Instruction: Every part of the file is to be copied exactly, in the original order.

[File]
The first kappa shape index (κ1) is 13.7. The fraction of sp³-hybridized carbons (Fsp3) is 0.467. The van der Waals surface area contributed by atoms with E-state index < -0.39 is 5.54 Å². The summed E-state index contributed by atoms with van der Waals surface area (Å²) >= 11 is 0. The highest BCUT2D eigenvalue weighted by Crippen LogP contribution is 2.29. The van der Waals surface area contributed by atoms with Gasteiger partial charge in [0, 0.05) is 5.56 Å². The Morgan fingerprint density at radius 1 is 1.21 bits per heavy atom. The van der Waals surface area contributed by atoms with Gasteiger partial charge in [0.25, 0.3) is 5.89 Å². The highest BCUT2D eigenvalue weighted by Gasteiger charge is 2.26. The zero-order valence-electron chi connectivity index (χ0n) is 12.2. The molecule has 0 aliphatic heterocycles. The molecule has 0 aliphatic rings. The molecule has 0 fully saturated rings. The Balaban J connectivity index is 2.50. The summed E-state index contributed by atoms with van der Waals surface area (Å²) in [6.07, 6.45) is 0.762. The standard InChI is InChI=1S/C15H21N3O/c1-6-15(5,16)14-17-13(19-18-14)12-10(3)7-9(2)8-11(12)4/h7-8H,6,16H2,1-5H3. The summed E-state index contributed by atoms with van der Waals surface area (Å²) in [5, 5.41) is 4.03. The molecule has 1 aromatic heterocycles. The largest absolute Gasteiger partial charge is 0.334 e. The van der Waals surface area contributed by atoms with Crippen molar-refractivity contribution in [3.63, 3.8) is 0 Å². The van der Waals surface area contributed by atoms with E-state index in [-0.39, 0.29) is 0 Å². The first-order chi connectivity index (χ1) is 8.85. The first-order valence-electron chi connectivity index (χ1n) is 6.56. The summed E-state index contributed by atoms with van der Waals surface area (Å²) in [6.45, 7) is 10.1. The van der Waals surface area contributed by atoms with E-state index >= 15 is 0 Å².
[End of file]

The first kappa shape index (κ1) is 13.7. The fraction of sp³-hybridized carbons (Fsp3) is 0.467. The van der Waals surface area contributed by atoms with E-state index < -0.39 is 5.54 Å². The summed E-state index contributed by atoms with van der Waals surface area (Å²) >= 11 is 0. The highest BCUT2D eigenvalue weighted by Crippen LogP contribution is 2.29. The van der Waals surface area contributed by atoms with Gasteiger partial charge in [0, 0.05) is 5.56 Å². The Morgan fingerprint density at radius 1 is 1.21 bits per heavy atom. The van der Waals surface area contributed by atoms with Gasteiger partial charge in [0.25, 0.3) is 5.89 Å². The highest BCUT2D eigenvalue weighted by Gasteiger charge is 2.26. The zero-order valence-electron chi connectivity index (χ0n) is 12.2. The molecule has 0 aliphatic heterocycles. The molecule has 0 aliphatic rings. The molecule has 0 fully saturated rings. The Balaban J connectivity index is 2.50. The summed E-state index contributed by atoms with van der Waals surface area (Å²) in [6.07, 6.45) is 0.762. The standard InChI is InChI=1S/C15H21N3O/c1-6-15(5,16)14-17-13(19-18-14)12-10(3)7-9(2)8-11(12)4/h7-8H,6,16H2,1-5H3. The summed E-state index contributed by atoms with van der Waals surface area (Å²) in [5, 5.41) is 4.03. The molecule has 1 aromatic heterocycles. The largest absolute Gasteiger partial charge is 0.334 e. The van der Waals surface area contributed by atoms with Crippen molar-refractivity contribution in [3.63, 3.8) is 0 Å². The van der Waals surface area contributed by atoms with E-state index in [-0.39, 0.29) is 0 Å². The first-order chi connectivity index (χ1) is 8.85. The first-order valence-electron chi connectivity index (χ1n) is 6.56. The summed E-state index contributed by atoms with van der Waals surface area (Å²) in [6.45, 7) is 10.1. The van der Waals surface area contributed by atoms with E-state index >= 15 is 0 Å².